Cyber security behavior change: How to get started

Improving security behaviours
CultureAI Team
June 16, 2023
Security Awareness Pros

Contributed by:

⚡ TL;DR ⚡
  • Behavioural change is key to improving cyber security in organisations
  • Understanding human behaviour is critical to promoting change
  • Factors such as appropriate resources, motivation, and habits drive behaviour change
  • To change security behaviour, we need to focus on nudging employees towards system 2 thinking
  • Organisations can use tools like education, gamification, and nudges to promote change
  • Successful behavioural change initiatives can reduce the risk of cyber attacks and enhance overall security posture.


As more and more aspects of our lives move online, the importance of cyber security has become increasingly clear. From social media accounts to banking information, personal and sensitive data is at risk of being compromised if proper measures are not taken.

But what exactly is cyber security behaviour? In simple terms, it refers to the actions and habits that individuals and organisations take to protect themselves and their sensitive information online. This can include everything from using strong passwords to avoiding suspicious emails and links.

While many organisations conduct security awareness training for their employees, this is often not enough to truly change behaviour. Learning about potential threats and how to avoid them is certainly important, but it is equally important to practice these behaviours on a regular basis. Without consistent practice, employees may not know what to do when they encounter an actual attack.

To truly mitigate the risks related to the human factor of cyber security, organisations must focus on cyber security behaviour change. This means providing training that results in employees knowing what to do when they see a threat and then consistently reinforcing those behaviours through regular practice and feedback. It's not just about security knowledge; it's about making security habits second nature.In the end, cyber security behaviour is all about developing good habits and making them a part of our everyday routine. By doing so, we can protect ourselves and our sensitive information from potential threats and mitigate the risks posed by the ever-evolving world of cyber security.


When it comes to changing cyber behaviour, there are various theories that explain why certain practices are more effective than others in reducing security risks within organisations. One such theory is the behaviour change theory.

Behaviour change theory research suggests that to change behaviour we need to address the underlying psychological factors that influence it. This means that simply providing employees with knowledge about cyber security risks is not enough. We need to go beyond awareness training and address the automatic, unconscious responses that lead to risky behaviours.

As we discussed earlier, these automatic responses are controlled by what behavioural scientists call system 1 behaviour. This is where our brains quickly and unconsciously process information and make decisions based on past experiences and biases. On the other hand, system 2 behaviour is where our brains engage in slow, analytical thinking, requiring more effort and attention.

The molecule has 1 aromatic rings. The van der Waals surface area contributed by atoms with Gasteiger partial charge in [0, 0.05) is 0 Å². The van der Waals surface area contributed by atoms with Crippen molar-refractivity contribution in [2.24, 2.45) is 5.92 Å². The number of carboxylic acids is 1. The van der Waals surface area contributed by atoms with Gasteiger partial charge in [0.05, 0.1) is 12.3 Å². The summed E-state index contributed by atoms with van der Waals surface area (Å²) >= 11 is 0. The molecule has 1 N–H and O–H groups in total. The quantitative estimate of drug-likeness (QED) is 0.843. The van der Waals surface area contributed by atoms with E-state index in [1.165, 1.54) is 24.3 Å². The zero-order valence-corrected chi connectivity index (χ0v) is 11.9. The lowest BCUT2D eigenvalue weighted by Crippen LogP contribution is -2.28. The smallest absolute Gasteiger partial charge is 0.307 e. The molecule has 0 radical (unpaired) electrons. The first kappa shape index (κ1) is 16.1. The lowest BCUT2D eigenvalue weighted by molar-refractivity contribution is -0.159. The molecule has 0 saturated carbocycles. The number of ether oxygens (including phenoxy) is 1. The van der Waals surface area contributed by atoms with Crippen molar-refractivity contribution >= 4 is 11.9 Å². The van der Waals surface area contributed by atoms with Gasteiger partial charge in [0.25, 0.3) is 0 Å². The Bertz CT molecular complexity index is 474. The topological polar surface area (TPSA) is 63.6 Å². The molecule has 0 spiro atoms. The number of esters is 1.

So, to change security behaviour, we need to focus on nudging employees towards system 2 thinking. This means creating interventions that make engaging in safe security behaviours easier for employees.

Behaviour change theory

For example, implementing two-factor authentication or using password managers can nudge employees towards more secure behaviours, as they require more conscious effort and attention.

Understanding behaviour change theory is essential for creating effective cyber security awareness programmes. By targeting the psychological factors that influence behaviour, organisations can create long-term behaviour change that will help mitigate the risks posed by cyber threats.


Cyber security threats are constantly evolving, and the consequences of a security breach can be devastating for businesses. Despite this, many organisations continue to rely solely on security awareness training to mitigate the risks posed by cyber threats. This approach is flawed for several reasons.

Firstly, security awareness behaviour training is often seen as a compliance tick-box exercise, with employees not taking the training material seriously or just ignoring it altogether. Additionally, employees may take risky shortcuts to get things done quickly, leading to the sharing of sensitive information on public channels or the use of weak passwords.

Another issue is the workload of security professionals. These teams are often responsible for monitoring, responding to, and reducing cyber security risks manually, which can be a daunting task. This can lead to a lack of visibility on where the issues are coming from, making it difficult to take effective action to reduce risks.

Moreover, human error when it comes to cyber security can be broadly categorised as skill-based errors and decision-based errors. Skill-based errors occur during routine activities when an individual's attention is diverted from the task at hand. Decision-based errors occur when an employee makes the wrong judgement due to a lack of knowledge or an incorrect understanding of the rules.

To address these issues, organisations need to adopt a more proactive and practical approach to cyber security training. This means providing employees with regular and ongoing training that focuses on practical skills and behaviours, rather than just theoretical knowledge. By doing so, organisations can reduce the risks posed by cyber threats and minimise the occurrence of errors.